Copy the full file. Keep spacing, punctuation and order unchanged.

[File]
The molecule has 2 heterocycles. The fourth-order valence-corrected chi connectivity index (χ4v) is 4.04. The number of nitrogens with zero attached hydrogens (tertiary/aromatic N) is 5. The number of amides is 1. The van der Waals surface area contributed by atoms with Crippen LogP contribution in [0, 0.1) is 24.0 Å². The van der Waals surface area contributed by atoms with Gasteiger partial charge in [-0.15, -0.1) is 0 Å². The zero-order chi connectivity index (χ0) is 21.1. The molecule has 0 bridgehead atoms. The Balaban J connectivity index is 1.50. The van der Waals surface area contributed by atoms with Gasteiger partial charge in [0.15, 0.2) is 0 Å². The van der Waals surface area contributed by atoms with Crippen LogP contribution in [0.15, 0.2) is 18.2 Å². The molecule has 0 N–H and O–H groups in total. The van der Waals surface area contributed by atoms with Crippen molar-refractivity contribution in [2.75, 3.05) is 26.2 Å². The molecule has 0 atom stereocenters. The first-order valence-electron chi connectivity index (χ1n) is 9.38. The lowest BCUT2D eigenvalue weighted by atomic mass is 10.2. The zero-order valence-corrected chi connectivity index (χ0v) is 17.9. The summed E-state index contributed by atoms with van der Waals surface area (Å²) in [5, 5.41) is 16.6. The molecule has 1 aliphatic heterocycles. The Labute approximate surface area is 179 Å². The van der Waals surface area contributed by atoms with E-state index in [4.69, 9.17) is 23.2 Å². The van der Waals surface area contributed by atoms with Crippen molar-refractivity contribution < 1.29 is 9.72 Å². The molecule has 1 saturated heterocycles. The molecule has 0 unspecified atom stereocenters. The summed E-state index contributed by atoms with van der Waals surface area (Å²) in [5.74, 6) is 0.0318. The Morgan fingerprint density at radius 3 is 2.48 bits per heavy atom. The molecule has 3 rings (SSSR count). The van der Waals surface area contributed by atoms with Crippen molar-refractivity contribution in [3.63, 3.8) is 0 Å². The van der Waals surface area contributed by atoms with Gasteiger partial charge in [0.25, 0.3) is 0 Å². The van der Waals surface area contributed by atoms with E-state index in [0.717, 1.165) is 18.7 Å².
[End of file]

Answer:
The molecule has 2 heterocycles. The fourth-order valence-corrected chi connectivity index (χ4v) is 4.04. The number of nitrogens with zero attached hydrogens (tertiary/aromatic N) is 5. The number of amides is 1. The van der Waals surface area contributed by atoms with Crippen LogP contribution in [0, 0.1) is 24.0 Å². The van der Waals surface area contributed by atoms with Gasteiger partial charge in [-0.15, -0.1) is 0 Å². The zero-order chi connectivity index (χ0) is 21.1. The molecule has 0 bridgehead atoms. The Balaban J connectivity index is 1.50. The van der Waals surface area contributed by atoms with Gasteiger partial charge in [0.15, 0.2) is 0 Å². The van der Waals surface area contributed by atoms with Crippen LogP contribution in [0.15, 0.2) is 18.2 Å². The molecule has 0 N–H and O–H groups in total. The van der Waals surface area contributed by atoms with Crippen molar-refractivity contribution in [2.75, 3.05) is 26.2 Å². The molecule has 0 atom stereocenters. The first-order valence-electron chi connectivity index (χ1n) is 9.38. The lowest BCUT2D eigenvalue weighted by atomic mass is 10.2. The zero-order valence-corrected chi connectivity index (χ0v) is 17.9. The summed E-state index contributed by atoms with van der Waals surface area (Å²) in [5, 5.41) is 16.6. The molecule has 1 aliphatic heterocycles. The Labute approximate surface area is 179 Å². The van der Waals surface area contributed by atoms with E-state index in [4.69, 9.17) is 23.2 Å². The van der Waals surface area contributed by atoms with Crippen molar-refractivity contribution < 1.29 is 9.72 Å². The molecule has 1 saturated heterocycles. The molecule has 0 unspecified atom stereocenters. The summed E-state index contributed by atoms with van der Waals surface area (Å²) in [5.74, 6) is 0.0318. The Morgan fingerprint density at radius 3 is 2.48 bits per heavy atom. The molecule has 3 rings (SSSR count). The van der Waals surface area contributed by atoms with Crippen molar-refractivity contribution in [3.63, 3.8) is 0 Å². The van der Waals surface area contributed by atoms with Gasteiger partial charge in [0.25, 0.3) is 0 Å². The van der Waals surface area contributed by atoms with E-state index in [0.717, 1.165) is 18.7 Å².